DESCRIPTION (provided by applicant): Hypertension is a primary or contributing cause of death for more than 300,000 Americans annually. Approximately 28% of U.S. adults have treatment-resistant hypertension (TRH). The ineffectiveness of blood pressure (BP) medications in TRH individuals is very likely due to specific genetic variants regulating BP in these individuals. Critical questions are: What genes and gene variants influence risk of hypertension? And, what are the molecular mechanisms by which these genes regulate BP? The answers to these questions will provide targeted therapies for individuals with TRH. It is well-established that sodium is a major risk factor for hypertension and that genetic polymorphisms underlie variation in BP response to sodium; however, few genetic polymorphisms have been identified that predispose an individual to hypertension. Major obstacles include difficulty controlling dietary sodium in human studies and availability of large, salt-na¿ve human populations to identify sodium-responsive genes that influence hypertension risk. To address these critical questions and the issues with human studies, we propose to use a pedigreed, phenotyped and genotyped, salt-na¿ve baboon population. We will use an updated version of a strategy that we successfully employed to identify genetic variants regulating serum HDL cholesterol and exploit our unique baboon population data for hypertension phenotypes. We will use available biomaterials and data obtained from a panel of baboons discordant for hypertension that were fed two diets differing in sodium content. Combined with new genomic data and network analyses, this unique dataset will allow us to identify BP functional networks that are perturbed by a high-sodium diet. We hypothesize that: Genetic polymorphisms underlie variation in BP response to dietary sodium in primates. We will address this with the following Aims: 1) Identify and prioritize candidate genes and noncoding RNAs (ncRNAs) that influence variation in BP; 2) Identify statistical functional variants in critical network genes that influence BP; 3) Validate functional variants in sodium-responsive genes influencing BP; and 4) Validate network interactions of sodium-responsive genes (and encoded proteins) in networks influencing BP. Physiologic and genetic similarities between humans and baboons will allow translation of findings from baboon to human.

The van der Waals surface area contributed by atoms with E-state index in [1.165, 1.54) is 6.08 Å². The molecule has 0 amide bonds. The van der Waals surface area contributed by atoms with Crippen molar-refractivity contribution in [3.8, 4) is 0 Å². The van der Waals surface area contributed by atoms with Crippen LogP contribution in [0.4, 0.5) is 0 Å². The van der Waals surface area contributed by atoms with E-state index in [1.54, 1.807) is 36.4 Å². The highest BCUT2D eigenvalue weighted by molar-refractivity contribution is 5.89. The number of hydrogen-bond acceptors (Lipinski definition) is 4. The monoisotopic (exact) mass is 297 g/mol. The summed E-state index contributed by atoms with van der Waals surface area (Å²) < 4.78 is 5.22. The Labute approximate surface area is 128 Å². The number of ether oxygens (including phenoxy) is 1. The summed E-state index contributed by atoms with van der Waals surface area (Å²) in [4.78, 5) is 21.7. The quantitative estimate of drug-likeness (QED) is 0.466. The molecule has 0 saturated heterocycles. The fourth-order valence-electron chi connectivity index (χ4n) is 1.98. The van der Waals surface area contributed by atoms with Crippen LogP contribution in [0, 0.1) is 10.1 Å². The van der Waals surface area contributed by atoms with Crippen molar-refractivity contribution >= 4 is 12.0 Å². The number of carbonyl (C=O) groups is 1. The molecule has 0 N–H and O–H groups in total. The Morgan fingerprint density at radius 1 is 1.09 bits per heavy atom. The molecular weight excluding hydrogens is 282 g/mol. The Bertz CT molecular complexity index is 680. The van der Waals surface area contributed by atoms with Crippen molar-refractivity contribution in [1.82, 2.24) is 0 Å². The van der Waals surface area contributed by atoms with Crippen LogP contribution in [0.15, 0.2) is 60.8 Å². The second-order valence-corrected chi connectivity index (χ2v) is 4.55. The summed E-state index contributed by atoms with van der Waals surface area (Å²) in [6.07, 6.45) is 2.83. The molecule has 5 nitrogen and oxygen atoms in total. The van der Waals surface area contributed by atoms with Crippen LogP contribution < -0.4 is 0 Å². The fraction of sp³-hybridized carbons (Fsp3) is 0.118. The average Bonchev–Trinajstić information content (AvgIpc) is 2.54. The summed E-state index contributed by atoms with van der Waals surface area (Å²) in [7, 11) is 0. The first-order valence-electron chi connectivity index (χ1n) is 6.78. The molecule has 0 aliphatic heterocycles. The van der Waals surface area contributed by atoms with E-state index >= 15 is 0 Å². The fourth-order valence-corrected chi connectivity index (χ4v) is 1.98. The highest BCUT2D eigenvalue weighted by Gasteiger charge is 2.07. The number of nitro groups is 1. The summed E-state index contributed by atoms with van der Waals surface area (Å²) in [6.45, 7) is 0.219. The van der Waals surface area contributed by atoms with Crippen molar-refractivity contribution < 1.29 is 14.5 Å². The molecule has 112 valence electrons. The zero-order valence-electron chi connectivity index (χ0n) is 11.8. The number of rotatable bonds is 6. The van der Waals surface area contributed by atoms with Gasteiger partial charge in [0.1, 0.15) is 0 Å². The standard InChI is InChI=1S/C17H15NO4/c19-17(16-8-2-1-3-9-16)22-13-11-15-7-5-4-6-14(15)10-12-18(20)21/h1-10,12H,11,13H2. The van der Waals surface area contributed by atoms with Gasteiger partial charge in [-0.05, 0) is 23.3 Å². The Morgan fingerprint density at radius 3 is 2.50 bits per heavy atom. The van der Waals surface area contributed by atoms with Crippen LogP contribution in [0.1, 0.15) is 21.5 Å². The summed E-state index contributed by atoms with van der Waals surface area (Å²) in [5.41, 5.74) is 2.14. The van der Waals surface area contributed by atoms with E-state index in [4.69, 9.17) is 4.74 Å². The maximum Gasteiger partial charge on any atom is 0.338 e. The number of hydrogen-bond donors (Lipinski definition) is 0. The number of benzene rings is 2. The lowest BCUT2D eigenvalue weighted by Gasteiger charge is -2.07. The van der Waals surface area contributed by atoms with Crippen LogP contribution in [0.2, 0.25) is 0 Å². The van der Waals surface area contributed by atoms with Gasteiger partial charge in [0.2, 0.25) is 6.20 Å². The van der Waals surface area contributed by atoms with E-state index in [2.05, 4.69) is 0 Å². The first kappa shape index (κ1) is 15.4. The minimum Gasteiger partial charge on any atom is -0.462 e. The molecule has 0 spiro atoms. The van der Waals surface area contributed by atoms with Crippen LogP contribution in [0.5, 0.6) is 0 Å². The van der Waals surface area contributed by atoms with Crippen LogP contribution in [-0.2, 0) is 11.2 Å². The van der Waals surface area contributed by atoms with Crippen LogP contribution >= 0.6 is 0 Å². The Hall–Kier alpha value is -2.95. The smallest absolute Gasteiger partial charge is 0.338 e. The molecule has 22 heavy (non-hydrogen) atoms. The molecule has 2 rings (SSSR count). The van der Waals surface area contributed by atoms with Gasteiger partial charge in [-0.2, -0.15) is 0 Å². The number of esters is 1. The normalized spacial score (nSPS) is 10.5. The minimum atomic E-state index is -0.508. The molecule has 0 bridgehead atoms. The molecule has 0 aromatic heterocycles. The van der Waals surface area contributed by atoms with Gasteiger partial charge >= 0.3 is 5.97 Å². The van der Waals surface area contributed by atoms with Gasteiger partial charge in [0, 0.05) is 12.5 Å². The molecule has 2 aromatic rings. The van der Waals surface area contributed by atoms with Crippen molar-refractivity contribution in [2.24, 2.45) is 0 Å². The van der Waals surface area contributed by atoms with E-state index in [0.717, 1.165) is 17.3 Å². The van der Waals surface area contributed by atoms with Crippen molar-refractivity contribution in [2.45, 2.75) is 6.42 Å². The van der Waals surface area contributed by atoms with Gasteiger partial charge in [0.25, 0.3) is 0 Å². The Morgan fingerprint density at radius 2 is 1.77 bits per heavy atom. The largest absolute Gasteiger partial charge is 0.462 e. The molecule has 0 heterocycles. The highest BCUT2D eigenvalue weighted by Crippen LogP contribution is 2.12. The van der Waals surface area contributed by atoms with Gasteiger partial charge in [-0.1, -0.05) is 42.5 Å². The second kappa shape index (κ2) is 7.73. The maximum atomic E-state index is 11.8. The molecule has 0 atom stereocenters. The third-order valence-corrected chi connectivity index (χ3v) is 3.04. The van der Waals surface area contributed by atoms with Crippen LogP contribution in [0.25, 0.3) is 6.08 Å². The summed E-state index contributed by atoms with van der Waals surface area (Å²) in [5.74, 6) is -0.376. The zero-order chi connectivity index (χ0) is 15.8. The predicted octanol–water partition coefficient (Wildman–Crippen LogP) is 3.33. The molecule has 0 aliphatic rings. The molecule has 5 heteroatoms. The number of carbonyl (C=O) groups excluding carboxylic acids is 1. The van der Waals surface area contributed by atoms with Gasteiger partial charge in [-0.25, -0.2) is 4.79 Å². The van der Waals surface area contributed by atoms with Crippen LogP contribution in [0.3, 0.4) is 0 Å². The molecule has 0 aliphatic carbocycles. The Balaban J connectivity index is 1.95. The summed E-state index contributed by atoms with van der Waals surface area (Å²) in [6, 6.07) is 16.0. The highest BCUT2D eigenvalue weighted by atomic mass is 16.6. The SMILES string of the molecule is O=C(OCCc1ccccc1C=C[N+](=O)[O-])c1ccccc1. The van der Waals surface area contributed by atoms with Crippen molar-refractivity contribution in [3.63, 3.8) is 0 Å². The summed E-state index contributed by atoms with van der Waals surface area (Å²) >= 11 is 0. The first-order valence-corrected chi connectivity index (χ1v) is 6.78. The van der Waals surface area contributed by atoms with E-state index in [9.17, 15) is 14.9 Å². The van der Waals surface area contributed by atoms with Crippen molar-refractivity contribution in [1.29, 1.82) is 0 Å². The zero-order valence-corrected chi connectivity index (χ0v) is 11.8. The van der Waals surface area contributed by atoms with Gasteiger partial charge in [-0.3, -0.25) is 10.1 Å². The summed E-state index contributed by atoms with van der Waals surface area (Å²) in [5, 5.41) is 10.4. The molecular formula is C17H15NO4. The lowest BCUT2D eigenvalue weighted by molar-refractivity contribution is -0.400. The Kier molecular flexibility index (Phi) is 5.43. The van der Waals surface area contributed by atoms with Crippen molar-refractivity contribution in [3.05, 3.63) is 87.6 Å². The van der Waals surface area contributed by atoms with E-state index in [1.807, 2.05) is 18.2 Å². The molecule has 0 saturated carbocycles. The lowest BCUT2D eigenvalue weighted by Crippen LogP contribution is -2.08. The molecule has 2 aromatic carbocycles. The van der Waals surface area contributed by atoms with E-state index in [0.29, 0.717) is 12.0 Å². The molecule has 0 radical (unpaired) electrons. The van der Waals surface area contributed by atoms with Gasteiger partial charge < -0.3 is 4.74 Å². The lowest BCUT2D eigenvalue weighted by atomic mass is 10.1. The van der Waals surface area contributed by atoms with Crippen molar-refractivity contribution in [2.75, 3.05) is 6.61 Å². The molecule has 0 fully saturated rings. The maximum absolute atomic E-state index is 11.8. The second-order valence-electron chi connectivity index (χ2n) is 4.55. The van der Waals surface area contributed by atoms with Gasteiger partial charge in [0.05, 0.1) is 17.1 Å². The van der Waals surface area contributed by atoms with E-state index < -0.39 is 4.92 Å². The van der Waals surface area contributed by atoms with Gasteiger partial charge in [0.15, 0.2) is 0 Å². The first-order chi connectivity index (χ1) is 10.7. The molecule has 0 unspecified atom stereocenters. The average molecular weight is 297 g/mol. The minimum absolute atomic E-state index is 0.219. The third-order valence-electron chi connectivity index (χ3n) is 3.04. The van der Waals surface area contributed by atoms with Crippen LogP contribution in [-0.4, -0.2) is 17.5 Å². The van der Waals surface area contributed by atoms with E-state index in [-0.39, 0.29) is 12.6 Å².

|Effective start/end date||8/13/13 → 6/30/17|
- National Institutes of Health: $450,637.00
- National Institutes of Health: $435,540.00
- National Institutes of Health: $448,350.00